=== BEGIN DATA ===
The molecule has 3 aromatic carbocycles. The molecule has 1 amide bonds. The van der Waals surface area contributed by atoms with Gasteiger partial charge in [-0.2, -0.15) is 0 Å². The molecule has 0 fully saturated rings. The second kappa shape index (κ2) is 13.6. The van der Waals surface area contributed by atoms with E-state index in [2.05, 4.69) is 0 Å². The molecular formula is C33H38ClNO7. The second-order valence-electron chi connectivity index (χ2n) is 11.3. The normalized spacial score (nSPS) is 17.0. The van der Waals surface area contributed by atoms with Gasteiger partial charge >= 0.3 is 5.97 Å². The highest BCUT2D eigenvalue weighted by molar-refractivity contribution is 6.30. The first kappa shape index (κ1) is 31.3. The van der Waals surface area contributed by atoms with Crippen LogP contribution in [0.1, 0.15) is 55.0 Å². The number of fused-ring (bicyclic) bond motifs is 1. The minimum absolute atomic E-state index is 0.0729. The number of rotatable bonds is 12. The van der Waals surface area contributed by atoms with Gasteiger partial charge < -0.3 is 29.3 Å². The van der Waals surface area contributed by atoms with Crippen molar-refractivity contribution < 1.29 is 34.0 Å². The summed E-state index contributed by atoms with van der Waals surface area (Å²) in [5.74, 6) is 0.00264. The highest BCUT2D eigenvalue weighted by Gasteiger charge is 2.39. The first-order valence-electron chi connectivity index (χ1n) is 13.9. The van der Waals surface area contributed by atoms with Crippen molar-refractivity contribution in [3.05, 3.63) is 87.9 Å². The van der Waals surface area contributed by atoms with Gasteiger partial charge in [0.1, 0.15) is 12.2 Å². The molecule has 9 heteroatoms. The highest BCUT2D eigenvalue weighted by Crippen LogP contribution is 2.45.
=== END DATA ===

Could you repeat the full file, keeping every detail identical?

The molecule has 3 aromatic carbocycles. The molecule has 1 amide bonds. The van der Waals surface area contributed by atoms with Gasteiger partial charge in [-0.2, -0.15) is 0 Å². The molecule has 0 fully saturated rings. The second kappa shape index (κ2) is 13.6. The van der Waals surface area contributed by atoms with E-state index in [2.05, 4.69) is 0 Å². The molecular formula is C33H38ClNO7. The second-order valence-electron chi connectivity index (χ2n) is 11.3. The normalized spacial score (nSPS) is 17.0. The van der Waals surface area contributed by atoms with Gasteiger partial charge >= 0.3 is 5.97 Å². The highest BCUT2D eigenvalue weighted by molar-refractivity contribution is 6.30. The first kappa shape index (κ1) is 31.3. The van der Waals surface area contributed by atoms with Crippen LogP contribution in [0.1, 0.15) is 55.0 Å². The number of fused-ring (bicyclic) bond motifs is 1. The minimum absolute atomic E-state index is 0.0729. The number of rotatable bonds is 12. The van der Waals surface area contributed by atoms with Gasteiger partial charge < -0.3 is 29.3 Å². The van der Waals surface area contributed by atoms with Crippen molar-refractivity contribution < 1.29 is 34.0 Å². The summed E-state index contributed by atoms with van der Waals surface area (Å²) in [5.74, 6) is 0.00264. The highest BCUT2D eigenvalue weighted by Gasteiger charge is 2.39. The first-order valence-electron chi connectivity index (χ1n) is 13.9. The van der Waals surface area contributed by atoms with Crippen molar-refractivity contribution in [3.05, 3.63) is 87.9 Å². The van der Waals surface area contributed by atoms with Gasteiger partial charge in [0.1, 0.15) is 12.2 Å². The molecule has 9 heteroatoms. The highest BCUT2D eigenvalue weighted by Crippen LogP contribution is 2.45.